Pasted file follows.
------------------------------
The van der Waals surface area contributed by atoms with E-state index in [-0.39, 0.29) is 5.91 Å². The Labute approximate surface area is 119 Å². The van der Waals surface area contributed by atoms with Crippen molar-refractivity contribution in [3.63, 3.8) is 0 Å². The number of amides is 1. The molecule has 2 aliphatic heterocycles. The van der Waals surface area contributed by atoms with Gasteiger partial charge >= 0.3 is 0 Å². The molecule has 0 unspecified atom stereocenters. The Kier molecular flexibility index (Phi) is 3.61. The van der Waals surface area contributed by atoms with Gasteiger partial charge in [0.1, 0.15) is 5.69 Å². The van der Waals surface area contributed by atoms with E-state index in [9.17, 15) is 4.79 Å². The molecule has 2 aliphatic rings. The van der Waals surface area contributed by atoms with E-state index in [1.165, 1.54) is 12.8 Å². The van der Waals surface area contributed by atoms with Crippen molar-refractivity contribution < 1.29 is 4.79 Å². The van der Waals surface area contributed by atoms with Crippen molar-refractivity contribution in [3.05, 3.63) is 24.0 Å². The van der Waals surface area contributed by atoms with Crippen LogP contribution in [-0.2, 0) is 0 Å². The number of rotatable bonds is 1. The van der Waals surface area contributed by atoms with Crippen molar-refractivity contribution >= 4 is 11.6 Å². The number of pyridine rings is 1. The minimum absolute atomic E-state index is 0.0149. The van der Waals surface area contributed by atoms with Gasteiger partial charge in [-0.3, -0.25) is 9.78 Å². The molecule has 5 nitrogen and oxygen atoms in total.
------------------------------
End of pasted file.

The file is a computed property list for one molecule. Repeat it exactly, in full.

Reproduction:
The van der Waals surface area contributed by atoms with E-state index in [-0.39, 0.29) is 5.91 Å². The Labute approximate surface area is 119 Å². The van der Waals surface area contributed by atoms with Crippen molar-refractivity contribution in [3.63, 3.8) is 0 Å². The number of amides is 1. The molecule has 2 aliphatic heterocycles. The van der Waals surface area contributed by atoms with Gasteiger partial charge >= 0.3 is 0 Å². The molecule has 0 unspecified atom stereocenters. The Kier molecular flexibility index (Phi) is 3.61. The van der Waals surface area contributed by atoms with Gasteiger partial charge in [0.1, 0.15) is 5.69 Å². The van der Waals surface area contributed by atoms with E-state index in [9.17, 15) is 4.79 Å². The molecule has 2 aliphatic rings. The van der Waals surface area contributed by atoms with E-state index in [1.165, 1.54) is 12.8 Å². The van der Waals surface area contributed by atoms with Crippen molar-refractivity contribution < 1.29 is 4.79 Å². The van der Waals surface area contributed by atoms with Crippen molar-refractivity contribution in [3.05, 3.63) is 24.0 Å². The van der Waals surface area contributed by atoms with Crippen LogP contribution in [-0.2, 0) is 0 Å². The number of rotatable bonds is 1. The van der Waals surface area contributed by atoms with Crippen molar-refractivity contribution >= 4 is 11.6 Å². The number of pyridine rings is 1. The minimum absolute atomic E-state index is 0.0149. The van der Waals surface area contributed by atoms with Gasteiger partial charge in [-0.3, -0.25) is 9.78 Å². The molecule has 5 nitrogen and oxygen atoms in total.